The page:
People crossing the border notice the change when they pay for the crossing


Cross-border commuters may have seen a sign as they make their payment to cross the bridge in recent days, as the city posted a notice that the bridge system no longer accepts peso coins for border crossings.

As of Jan. 1, the city recently passed a bridge system policy that prohibits people crossing the border from paying with peso coins, although peso bills are still allowed. While some people were aware of the changes, some were surprised.

“Just before I crossed the bridge I saw this lady coming towards me and she said if I could exchange her 21 pesos for $1 to cross the bridge and she told me because they no longer accepted Mexican change” , Monica said Guadalupe Valdez. “As I approached the counter to pay, I saw the new sign announcing the change and was really surprised. Personally, I really don’t mind since I always pay with a dollar, but I wonder how other people who used to give change handle that.”

Though Valdez says she doesn’t mind the changes, other people don’t feel the change was necessary.

“I don’t see why they should make this change as peso coins are still money and they matter,” said Beatrice Sandoval. “This could also make it difficult for many first-time travelers to get to the area, and even banks may now need more currency to exchange. I just think it was unnecessary, but I’m sure the city has their reasons for doing so.”

Though some people continue to not fully support the idea, Gabriel Ramirez – who tends to use a vehicle primarily to cross the border – says he understands the change to a degree. He says it was necessary because bridge workers often didn’t have enough change to give back to people crossing the bridge, and when they did, many had to give them a mix of Mexican and American currency.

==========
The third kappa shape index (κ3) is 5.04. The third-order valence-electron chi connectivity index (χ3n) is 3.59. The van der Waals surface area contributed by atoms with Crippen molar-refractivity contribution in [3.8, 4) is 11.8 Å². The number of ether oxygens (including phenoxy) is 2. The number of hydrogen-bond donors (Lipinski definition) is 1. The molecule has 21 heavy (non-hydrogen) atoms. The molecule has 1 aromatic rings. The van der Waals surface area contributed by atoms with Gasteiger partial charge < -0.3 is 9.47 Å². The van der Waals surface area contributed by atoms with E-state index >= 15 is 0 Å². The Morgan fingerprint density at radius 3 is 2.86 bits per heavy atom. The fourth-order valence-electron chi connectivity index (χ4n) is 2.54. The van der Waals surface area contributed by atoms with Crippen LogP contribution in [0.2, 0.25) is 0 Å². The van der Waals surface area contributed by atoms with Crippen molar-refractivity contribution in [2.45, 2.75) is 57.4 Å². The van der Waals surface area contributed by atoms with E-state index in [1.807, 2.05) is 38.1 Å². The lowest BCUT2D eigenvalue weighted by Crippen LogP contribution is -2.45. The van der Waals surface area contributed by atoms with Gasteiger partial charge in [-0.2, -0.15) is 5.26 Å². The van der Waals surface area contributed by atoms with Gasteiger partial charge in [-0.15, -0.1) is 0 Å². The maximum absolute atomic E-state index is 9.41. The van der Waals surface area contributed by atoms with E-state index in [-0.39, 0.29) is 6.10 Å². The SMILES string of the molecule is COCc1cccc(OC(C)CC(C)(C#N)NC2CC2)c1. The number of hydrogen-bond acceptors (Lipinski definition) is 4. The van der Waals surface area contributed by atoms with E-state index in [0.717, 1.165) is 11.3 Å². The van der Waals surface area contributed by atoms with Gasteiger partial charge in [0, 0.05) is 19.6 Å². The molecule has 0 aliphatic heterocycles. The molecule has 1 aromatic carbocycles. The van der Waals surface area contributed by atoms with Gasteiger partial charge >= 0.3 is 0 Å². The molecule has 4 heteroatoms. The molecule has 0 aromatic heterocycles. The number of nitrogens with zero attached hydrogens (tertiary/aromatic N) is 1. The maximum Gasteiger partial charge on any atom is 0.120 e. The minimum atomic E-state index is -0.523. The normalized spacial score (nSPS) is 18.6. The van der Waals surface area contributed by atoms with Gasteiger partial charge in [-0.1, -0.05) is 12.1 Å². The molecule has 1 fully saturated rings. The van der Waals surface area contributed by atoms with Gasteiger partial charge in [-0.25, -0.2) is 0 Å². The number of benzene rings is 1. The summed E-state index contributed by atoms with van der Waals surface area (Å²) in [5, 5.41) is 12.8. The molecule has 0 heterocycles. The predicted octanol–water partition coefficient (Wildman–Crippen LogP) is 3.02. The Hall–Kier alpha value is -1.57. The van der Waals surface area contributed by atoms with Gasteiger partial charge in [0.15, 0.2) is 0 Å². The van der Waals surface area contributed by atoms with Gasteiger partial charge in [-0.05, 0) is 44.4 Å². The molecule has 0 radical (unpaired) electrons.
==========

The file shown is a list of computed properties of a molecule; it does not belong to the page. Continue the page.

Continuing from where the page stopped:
“Every time I cross, the person at the bridge will give you back American currency if there isn’t enough Mexican currency, and while I didn’t mind, I know plenty of people who have, especially for people who haven’t.” often cross over to the United States,” Ramírez said. “The same would also apply to people paying in American currency and then getting pesos, which I don’t think would appeal to a lot of people who don’t cross often. Therefore, on the crossing from Mexico to over here, it is clear that no mix change will be accepted, and that is how it should be here.”

Ramirez hopes that in some ways this will make the process of entering Mexico much quicker, especially during the busy period of traffic entering Mexico, which typically begins around 5 p.m. each day, as this is the busiest time when cars enter Mexico daily drive in

As the change continues to impact travelers, Valdez also sees the change as something necessary, considering it’s easier to pay with bills and also convert currency back to American money or pesos in bills.

“It makes the job of those on the bridge easier and in a way it makes it easier for people not to get unnecessary change but instead get bills back and hopefully a faster travel time,” Valdez said.

The current fee for crossing the bridges by vehicle is $3.50 per vehicle and $1 per pedestrian.

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